Jonathan Stedall


What is essential is invisible to the eye, the little prince repeated, so that he would be sure to remember.

Antoine de Saint-Exupéry, The Little Prince

My title Where on Earth is Heaven? is a question that my son Thomas asked nearly twenty years ago, when he was seven years old. It’s a good and reasonable question whatever age you happen to be. He went on to become a physicist and is, I believe, asking it still ’ albeit using different words and concepts. This book is an attempt to address that question, for what lies behind those words has long interested me.

Thomas and Ellie 1989.

Thomas and Ellie 1989.

I’m sure that I didn’t ignore or evade my son’s curiosity all those years ago, but now I would like to share with him and his equally inquiring sister, Ellie, some thoughts I have had in the meantime; thoughts, too, about immortality. It is a decision partly prompted by the growing awareness that I won’t be around forever, at least not in my present shape and form – an awareness heightened for me by a recent and potentially serious illness.

All of us have had parents and most people become parents themselves. Such relationships can be a bond of extraordinary power, and the prospect of their severance is deeply disturbing. Yet despite this underlying fear, and the overwhelming sense of separation and loss that most people initially experience on the death of someone they love, I do believe that our relationships with one another, all relationships, survive as more than just memories. The story of how I came to this conviction is what I want to share not only with my son and daughter, but also with anyone else who might find this journey of mine of interest and perhaps of help.

Many people are content to say that we simply cannot know what lies beyond death, yet have faith there is more to life than meets the eye. Others dismiss the whole notion of a spiritual existence as fanciful and escapist. For me personally faith is not enough; I am more curious. I am also someone for whom the idea of a supersensible dimension to reality makes a great deal of sense. Yet I am very aware that however deep one’s questions, the great mysteries of existence are not instantly forthcoming or easily accessible. I will only hear and understand what I am ready to understand.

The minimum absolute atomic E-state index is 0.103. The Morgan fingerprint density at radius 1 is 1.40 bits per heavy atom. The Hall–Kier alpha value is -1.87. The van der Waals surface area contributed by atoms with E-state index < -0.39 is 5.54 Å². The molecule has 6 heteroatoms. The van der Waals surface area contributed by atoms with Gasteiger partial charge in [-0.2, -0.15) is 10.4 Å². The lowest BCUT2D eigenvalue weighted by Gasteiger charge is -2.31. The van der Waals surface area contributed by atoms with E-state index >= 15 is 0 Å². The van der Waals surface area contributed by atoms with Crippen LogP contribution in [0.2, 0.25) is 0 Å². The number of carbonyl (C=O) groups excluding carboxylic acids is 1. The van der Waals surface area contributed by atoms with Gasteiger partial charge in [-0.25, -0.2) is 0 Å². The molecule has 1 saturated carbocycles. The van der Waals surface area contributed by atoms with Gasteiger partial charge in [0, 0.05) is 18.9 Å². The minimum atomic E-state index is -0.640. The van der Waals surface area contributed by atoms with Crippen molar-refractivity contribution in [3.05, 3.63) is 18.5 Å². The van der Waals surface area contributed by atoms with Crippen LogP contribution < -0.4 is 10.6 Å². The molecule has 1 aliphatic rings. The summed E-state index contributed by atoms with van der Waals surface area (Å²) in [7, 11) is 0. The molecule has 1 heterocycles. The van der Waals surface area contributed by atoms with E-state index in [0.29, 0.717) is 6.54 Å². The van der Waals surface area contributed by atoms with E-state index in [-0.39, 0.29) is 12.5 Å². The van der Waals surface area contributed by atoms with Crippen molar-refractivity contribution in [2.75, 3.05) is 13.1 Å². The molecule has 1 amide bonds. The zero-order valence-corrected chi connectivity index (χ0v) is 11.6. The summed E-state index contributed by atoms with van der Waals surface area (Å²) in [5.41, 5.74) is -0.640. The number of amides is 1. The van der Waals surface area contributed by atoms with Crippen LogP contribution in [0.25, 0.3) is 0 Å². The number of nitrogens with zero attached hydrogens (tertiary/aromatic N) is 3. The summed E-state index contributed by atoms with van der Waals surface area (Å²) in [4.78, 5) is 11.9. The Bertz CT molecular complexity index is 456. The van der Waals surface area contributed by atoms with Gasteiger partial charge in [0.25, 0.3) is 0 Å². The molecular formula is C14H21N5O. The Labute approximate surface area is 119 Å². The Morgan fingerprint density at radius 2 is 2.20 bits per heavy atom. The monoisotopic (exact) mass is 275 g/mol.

I am also aware that the word ‘survive’ in relation to some sort of after-life may be misleading. People talk about life after death. What about life before birth? Or is there, perhaps, a timeless level of existence – neither past nor future – which itself is the source of what we call life? My physical body is certainly mortal, but this other aspect of my being – the very core of my existence – may not be bound by the laws of time and space. Are we, therefore, both mortal and immortal? The 19th-century American writer and lecturer Ralph Waldo Emerson called his body ‘the office where I work’.

Nevertheless, death can seem very final. Eternity and infinity are words we’ve coined, but are concepts of which we have very little, if any, experience or understanding. Yet perhaps we already live in this eternal dimension of existence to a far greater extent than we experience consciously – above all in that third of our life we spend asleep – and where the notion of life and death may have a quite different meaning. If so, are heaven and earth perhaps not as separate as some people imagine? These are some of the questions that I have lived with for a long time and which I want to explore in the pages that follow.

Picasso once wrote to his friend Matisse: ‘We must talk to each other as much as we can. When one of us dies, there will be some things that the other will never be able to talk of with anyone else.’ Perhaps Picasso needn’t have worried, and after Matisse’s death their dialogue did continue, and does so still.

For years I have kept a notebook in which I have written what for me have been helpful and inspiring quotations, along with various thoughts of my own. I make no apology that what follows will at times seem like an anthology. (The bibliography contains details of all books mentioned in the text.) I am an observer and a listener by nature, and my work has been about selecting and editing the words, deeds and images that have touched me, and then turning them into films. A recent entry in my notebook reads: ‘Each time we fall asleep we awaken to eternity.’ I have a strong feeling that at death we face a similar threshold, but on a far larger scale. And perhaps this will not come as such a surprise if, as I have already suggested, we expand into that reality every night when we fall sleep.

However, in describing what have been meaningful awakeners for me, I am well aware that what I have found helpful may not necessarily be so for someone else. I am also aware that history is littered with examples of people attempting to impose their views and beliefs on others, whether at the point of a sword, from the nib of a pen, or nowadays at the touch of a keyboard. Nor is what follows intended to be an autobiography, though at times it may appear so. It is the story of an inner rather than outer journey, though frequently the two have intertwined.